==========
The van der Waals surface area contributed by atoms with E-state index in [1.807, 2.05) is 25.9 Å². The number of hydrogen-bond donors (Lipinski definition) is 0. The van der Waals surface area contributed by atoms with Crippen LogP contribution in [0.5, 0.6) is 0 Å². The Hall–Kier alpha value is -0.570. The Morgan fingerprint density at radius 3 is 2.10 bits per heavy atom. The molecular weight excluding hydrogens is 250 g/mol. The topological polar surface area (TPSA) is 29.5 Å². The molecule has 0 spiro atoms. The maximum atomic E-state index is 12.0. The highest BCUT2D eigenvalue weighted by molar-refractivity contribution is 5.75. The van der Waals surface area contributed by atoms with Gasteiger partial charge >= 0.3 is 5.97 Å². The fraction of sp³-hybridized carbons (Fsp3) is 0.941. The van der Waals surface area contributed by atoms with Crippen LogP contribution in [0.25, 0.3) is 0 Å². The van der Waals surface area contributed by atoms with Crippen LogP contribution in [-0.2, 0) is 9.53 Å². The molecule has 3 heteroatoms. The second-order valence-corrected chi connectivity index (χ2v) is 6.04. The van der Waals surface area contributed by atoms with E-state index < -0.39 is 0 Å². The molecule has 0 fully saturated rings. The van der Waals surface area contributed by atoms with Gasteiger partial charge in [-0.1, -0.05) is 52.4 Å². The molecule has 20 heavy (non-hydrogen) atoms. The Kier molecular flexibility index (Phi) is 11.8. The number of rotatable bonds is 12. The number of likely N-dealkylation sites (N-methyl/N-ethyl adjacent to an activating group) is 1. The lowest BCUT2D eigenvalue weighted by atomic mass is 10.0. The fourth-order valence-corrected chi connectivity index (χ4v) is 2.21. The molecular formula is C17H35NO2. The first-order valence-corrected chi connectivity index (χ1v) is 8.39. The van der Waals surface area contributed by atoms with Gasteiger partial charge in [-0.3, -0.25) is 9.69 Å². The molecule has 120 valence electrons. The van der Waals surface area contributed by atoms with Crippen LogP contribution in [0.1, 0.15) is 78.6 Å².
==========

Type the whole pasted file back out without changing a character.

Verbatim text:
The van der Waals surface area contributed by atoms with E-state index in [1.807, 2.05) is 25.9 Å². The number of hydrogen-bond donors (Lipinski definition) is 0. The van der Waals surface area contributed by atoms with Crippen LogP contribution in [0.5, 0.6) is 0 Å². The Hall–Kier alpha value is -0.570. The Morgan fingerprint density at radius 3 is 2.10 bits per heavy atom. The molecular weight excluding hydrogens is 250 g/mol. The topological polar surface area (TPSA) is 29.5 Å². The molecule has 0 spiro atoms. The maximum atomic E-state index is 12.0. The highest BCUT2D eigenvalue weighted by molar-refractivity contribution is 5.75. The van der Waals surface area contributed by atoms with Gasteiger partial charge >= 0.3 is 5.97 Å². The fraction of sp³-hybridized carbons (Fsp3) is 0.941. The van der Waals surface area contributed by atoms with Crippen LogP contribution in [0.25, 0.3) is 0 Å². The van der Waals surface area contributed by atoms with Crippen LogP contribution in [-0.2, 0) is 9.53 Å². The molecule has 3 heteroatoms. The second-order valence-corrected chi connectivity index (χ2v) is 6.04. The van der Waals surface area contributed by atoms with E-state index < -0.39 is 0 Å². The molecule has 0 fully saturated rings. The van der Waals surface area contributed by atoms with Gasteiger partial charge in [-0.1, -0.05) is 52.4 Å². The molecule has 20 heavy (non-hydrogen) atoms. The Kier molecular flexibility index (Phi) is 11.8. The number of rotatable bonds is 12. The number of likely N-dealkylation sites (N-methyl/N-ethyl adjacent to an activating group) is 1. The lowest BCUT2D eigenvalue weighted by atomic mass is 10.0. The fourth-order valence-corrected chi connectivity index (χ4v) is 2.21. The molecular formula is C17H35NO2. The first-order valence-corrected chi connectivity index (χ1v) is 8.39. The van der Waals surface area contributed by atoms with Gasteiger partial charge in [-0.3, -0.25) is 9.69 Å². The molecule has 120 valence electrons. The van der Waals surface area contributed by atoms with Crippen LogP contribution in [0.1, 0.15) is 78.6 Å².